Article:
The Pencil Nebula is pictured in this image from ESO’s La Silla Observatory in Chile. This peculiar cloud of glowing gas is part of a huge ring of wreckage left over after a supernova explosion that took place about 11 000 years ago. This detailed view was produced by the Wide Field Imager on the MPG/ESO 2.2-metre telescope.

Despite the tranquil and apparently unchanging beauty of a starry night, the Universe is far from being a quiet place. Stars are being born and dying in an endless cycle, and sometimes the death of a star can create a vista of unequalled beauty as material is blasted out into space to form strange structures in the sky.

This new image from the Wide Field Imager on the MPG/ESO 2.2-metre telescope at ESO’s La Silla Observatory in Chile shows the Pencil Nebula against a rich starry background. This oddly shaped cloud, which is also known as NGC 2736, is a small part of a supernova remnant in the southern constellation of Vela (The Sails). These glowing filaments were created by the violent death of a star that took place about 11 000 years ago. The brightest part resembles a pencil; hence the name, but the whole structure looks rather more like a traditional witch’s broom.

The Vela supernova remnant is an expanding shell of gas that originated from the supernova explosion. Initially the shock wave was moving at millions of kilometres per hour, but as it expanded through space it ploughed through the gas between the stars, which has slowed it considerably and created strangely shaped folds of nebulosity. The Pencil Nebula is the brightest part of this huge shell.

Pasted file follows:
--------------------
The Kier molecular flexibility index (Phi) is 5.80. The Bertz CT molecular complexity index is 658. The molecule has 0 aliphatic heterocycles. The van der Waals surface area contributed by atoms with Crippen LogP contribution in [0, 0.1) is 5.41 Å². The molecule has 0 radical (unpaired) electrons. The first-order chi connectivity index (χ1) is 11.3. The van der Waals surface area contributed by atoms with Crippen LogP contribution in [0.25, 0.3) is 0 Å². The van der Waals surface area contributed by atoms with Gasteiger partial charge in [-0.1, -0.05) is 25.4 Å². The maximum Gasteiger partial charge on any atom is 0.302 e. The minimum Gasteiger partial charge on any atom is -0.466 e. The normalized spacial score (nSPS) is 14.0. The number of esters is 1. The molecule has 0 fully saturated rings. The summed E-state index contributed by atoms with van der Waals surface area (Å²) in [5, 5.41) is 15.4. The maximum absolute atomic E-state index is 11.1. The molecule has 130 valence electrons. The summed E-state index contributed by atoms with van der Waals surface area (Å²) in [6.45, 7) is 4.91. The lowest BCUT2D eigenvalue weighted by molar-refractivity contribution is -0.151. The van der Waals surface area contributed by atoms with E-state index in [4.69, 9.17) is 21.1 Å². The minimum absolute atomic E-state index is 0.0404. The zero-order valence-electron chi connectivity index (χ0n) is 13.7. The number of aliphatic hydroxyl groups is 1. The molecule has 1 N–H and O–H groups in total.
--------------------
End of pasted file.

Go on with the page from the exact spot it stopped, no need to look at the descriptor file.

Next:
This new image shows large, wispy filamentary structures, smaller bright knots of gas and patches of diffuse gas. The nebula's luminous appearance comes from dense gas regions that have been struck by the supernova shock wave. As the shock wave travels through space, it rams into the interstellar material. At first, the gas was heated to millions of degrees, but it then subsequently cooled down and is still giving off the faint glow that was captured in the new image.

By looking at the different colours of the nebula, astronomers have been able to map the temperature of the gas. Some regions are still so hot that the emission is dominated by ionised oxygen atoms, which glow blue in the picture. Other cooler regions are seen glowing red, due to emission from hydrogen.

The Pencil Nebula measures about 0.75 light-years across and is moving through the interstellar medium at about 650 000 kilometres per hour. Remarkably, even at its distance of approximately 800 light-years from Earth, this means that it will noticeably change its position relative to the background stars within a human lifetime. Even after 11 000 years the supernova explosion is still changing the face of the night sky.

Image Credit: ESO
Explanation from: http://www.eso.org/public/images/eso1236a/

Total Lunar Eclipse and Lightning Storm

Total Lunar Eclipse and Lightning Storm

Ibiza, Spain
September 2015

Image Credit & Copyright: Jose Antonio Hervás

Four-Panel Zoom into the Galactic Center

Zoom into the Galactic Center